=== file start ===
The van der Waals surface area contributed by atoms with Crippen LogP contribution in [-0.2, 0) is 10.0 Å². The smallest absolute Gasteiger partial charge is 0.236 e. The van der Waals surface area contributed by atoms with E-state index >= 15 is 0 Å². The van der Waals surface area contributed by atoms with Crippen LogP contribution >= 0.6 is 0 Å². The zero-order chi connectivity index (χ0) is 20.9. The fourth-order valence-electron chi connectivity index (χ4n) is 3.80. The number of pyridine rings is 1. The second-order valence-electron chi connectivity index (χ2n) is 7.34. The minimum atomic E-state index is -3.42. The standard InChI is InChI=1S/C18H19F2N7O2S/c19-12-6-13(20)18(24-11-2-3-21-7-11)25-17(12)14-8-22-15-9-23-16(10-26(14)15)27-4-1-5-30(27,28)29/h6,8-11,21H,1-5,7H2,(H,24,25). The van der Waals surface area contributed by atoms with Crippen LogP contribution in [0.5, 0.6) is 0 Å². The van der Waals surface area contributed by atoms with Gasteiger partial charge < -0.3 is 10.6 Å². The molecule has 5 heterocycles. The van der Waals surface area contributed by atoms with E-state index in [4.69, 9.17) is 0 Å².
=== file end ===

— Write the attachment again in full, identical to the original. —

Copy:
The van der Waals surface area contributed by atoms with Crippen LogP contribution in [-0.2, 0) is 10.0 Å². The smallest absolute Gasteiger partial charge is 0.236 e. The van der Waals surface area contributed by atoms with E-state index >= 15 is 0 Å². The van der Waals surface area contributed by atoms with Crippen LogP contribution >= 0.6 is 0 Å². The zero-order chi connectivity index (χ0) is 20.9. The fourth-order valence-electron chi connectivity index (χ4n) is 3.80. The number of pyridine rings is 1. The second-order valence-electron chi connectivity index (χ2n) is 7.34. The minimum atomic E-state index is -3.42. The standard InChI is InChI=1S/C18H19F2N7O2S/c19-12-6-13(20)18(24-11-2-3-21-7-11)25-17(12)14-8-22-15-9-23-16(10-26(14)15)27-4-1-5-30(27,28)29/h6,8-11,21H,1-5,7H2,(H,24,25). The van der Waals surface area contributed by atoms with Crippen LogP contribution in [0.5, 0.6) is 0 Å². The van der Waals surface area contributed by atoms with Gasteiger partial charge < -0.3 is 10.6 Å². The molecule has 5 heterocycles. The van der Waals surface area contributed by atoms with E-state index in [4.69, 9.17) is 0 Å².